The parties did not live in the same town and so had to separate. The prosecuting witness suggested that she ride the rest of the way with the other couple and thus relieve defendant of an extra trip. Defendant, however, insisted on taking her home in his own car and the tragic part of the evening followed.

Instead of following the main highway defendant turned off onto a country road, stopped, parked and turned off the car lights. The parties tell an entirely different story as to what followed. The prosecuting witness says she protested against parking. She described her struggles against defendant's advances, her frantic and vigorous defense of her virtue, her outcries, defendant's use of force and his final success in having intercourse against her will. Defendant tells of amorous activity, admits intercourse but denies use of force.

Defendant finally took the prosecuting witness home. She ran into the house carrying her undergarments, called to her parents, and said she had been raped. It was then about 4:00 A.M. A doctor was called by phone and the prosecuting witness and her parents went to the doctor's office. An extensive examination was made by the doctor

III. The mother and father of the prosecuting witness and the doctor who examined her testified to statements made by her soon after the alleged offense. These statements were clearly a part of the res gestae. They were admissible in corroboration. State v. Mitchell, 68 Iowa 116, 119, 26 N.W. 44; State v. Altomari, 199 Iowa 43, 46, 201 N.W. 51; State v. McGhuey, 153 Iowa 308, 313, 133 N.W. 678; State v. Stafford, 237 Iowa 780, 23 N.W.2d 832; Van Wie v. United States, D.C., 77 F.Supp. 22, 46. See also 24B C.J.S. Criminal Law § 1915(16).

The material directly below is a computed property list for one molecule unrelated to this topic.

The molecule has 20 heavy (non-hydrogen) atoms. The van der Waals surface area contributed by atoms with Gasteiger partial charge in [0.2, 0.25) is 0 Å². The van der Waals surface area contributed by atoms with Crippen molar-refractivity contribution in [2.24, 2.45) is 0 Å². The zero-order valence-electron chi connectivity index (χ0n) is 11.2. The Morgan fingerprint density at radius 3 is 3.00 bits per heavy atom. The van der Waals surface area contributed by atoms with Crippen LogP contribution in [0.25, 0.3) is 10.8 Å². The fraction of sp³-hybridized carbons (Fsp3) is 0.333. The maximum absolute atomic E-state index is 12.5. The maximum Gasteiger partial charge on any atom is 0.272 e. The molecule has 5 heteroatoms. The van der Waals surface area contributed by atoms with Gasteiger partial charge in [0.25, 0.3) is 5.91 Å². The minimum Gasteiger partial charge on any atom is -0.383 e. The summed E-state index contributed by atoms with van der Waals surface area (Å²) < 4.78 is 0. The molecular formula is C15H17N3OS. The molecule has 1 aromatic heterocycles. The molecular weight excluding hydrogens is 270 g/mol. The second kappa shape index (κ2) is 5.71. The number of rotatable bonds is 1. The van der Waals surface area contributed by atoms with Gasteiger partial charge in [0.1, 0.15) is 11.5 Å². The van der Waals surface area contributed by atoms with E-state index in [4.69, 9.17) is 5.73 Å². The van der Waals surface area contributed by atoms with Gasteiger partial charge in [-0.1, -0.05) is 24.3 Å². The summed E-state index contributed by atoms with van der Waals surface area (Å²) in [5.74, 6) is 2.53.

Standing alone statements made to the doctor who treated the prosecuting witness were not of any probative value as to the circumstances of the alleged offense, but they were admissible to show why the doctor was called to his office at 4:00 A.M. and to give the reason for his examination. The history of an ailment is a part of a doctor's examination and the history as given to him may be stated in connection with his opinion. State v. Blydenburg, 135 Iowa 264, 273, 274, 275, 276, 112 N.W. 634; Devore v. Schaffer, 245 Iowa 1017, 1021, 65 N.W.2d 553, 51 A.L.R.2d 1041.

The jury might well have been cautioned as to the limited purpose of this testimony, but there was no reversible error in its admission.

In Division IV infra we set out the court's instruction as to this testimony.

IV. Defendant vigorously assails the admission of the doctor's opinion as an improper invasion of the province of the jury.

The doctor described in great detail the girl's condition determined from physical examination; her disheveled condition and appearance, her torn and bloody clothing; and her state of shock. He noted swollen parts, abrasions and contusions and their location. He gave the findings of his examination of the vagina and vaginal vault. He did a smear test under a microscope and a Wassermann blood test. He described and explained his observations, findings and treatment. He stated that prior to this assault the girl was a virgin.

Questions were then asked and answers received over defendant's objections, as follows: